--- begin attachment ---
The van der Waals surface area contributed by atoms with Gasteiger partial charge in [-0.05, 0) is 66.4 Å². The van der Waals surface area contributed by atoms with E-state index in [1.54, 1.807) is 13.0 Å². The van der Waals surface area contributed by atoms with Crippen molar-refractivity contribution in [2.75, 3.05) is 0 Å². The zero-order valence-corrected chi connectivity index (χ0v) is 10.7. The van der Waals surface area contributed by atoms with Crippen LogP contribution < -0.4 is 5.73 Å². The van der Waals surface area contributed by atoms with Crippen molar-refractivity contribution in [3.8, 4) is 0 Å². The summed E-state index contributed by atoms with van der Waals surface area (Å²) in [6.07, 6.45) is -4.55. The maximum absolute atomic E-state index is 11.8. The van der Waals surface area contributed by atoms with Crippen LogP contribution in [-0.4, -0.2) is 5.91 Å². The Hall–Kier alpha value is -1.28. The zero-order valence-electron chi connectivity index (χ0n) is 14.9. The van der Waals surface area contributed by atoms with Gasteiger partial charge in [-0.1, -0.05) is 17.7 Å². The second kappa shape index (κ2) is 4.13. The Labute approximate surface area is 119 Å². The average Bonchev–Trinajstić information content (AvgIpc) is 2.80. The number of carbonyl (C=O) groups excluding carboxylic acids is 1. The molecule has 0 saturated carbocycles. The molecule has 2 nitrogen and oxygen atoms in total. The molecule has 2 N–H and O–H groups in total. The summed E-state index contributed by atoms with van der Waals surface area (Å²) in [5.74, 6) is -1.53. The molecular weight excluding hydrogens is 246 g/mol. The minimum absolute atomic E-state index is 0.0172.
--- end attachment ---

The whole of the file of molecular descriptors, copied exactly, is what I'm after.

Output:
The van der Waals surface area contributed by atoms with Gasteiger partial charge in [-0.05, 0) is 66.4 Å². The van der Waals surface area contributed by atoms with E-state index in [1.54, 1.807) is 13.0 Å². The van der Waals surface area contributed by atoms with Crippen molar-refractivity contribution in [2.75, 3.05) is 0 Å². The zero-order valence-corrected chi connectivity index (χ0v) is 10.7. The van der Waals surface area contributed by atoms with Crippen LogP contribution < -0.4 is 5.73 Å². The van der Waals surface area contributed by atoms with Crippen molar-refractivity contribution in [3.8, 4) is 0 Å². The summed E-state index contributed by atoms with van der Waals surface area (Å²) in [6.07, 6.45) is -4.55. The maximum absolute atomic E-state index is 11.8. The van der Waals surface area contributed by atoms with Crippen LogP contribution in [-0.4, -0.2) is 5.91 Å². The Hall–Kier alpha value is -1.28. The zero-order valence-electron chi connectivity index (χ0n) is 14.9. The van der Waals surface area contributed by atoms with Gasteiger partial charge in [-0.1, -0.05) is 17.7 Å². The second kappa shape index (κ2) is 4.13. The Labute approximate surface area is 119 Å². The average Bonchev–Trinajstić information content (AvgIpc) is 2.80. The number of carbonyl (C=O) groups excluding carboxylic acids is 1. The molecule has 0 saturated carbocycles. The molecule has 2 nitrogen and oxygen atoms in total. The molecule has 2 N–H and O–H groups in total. The summed E-state index contributed by atoms with van der Waals surface area (Å²) in [5.74, 6) is -1.53. The molecular weight excluding hydrogens is 246 g/mol. The minimum absolute atomic E-state index is 0.0172.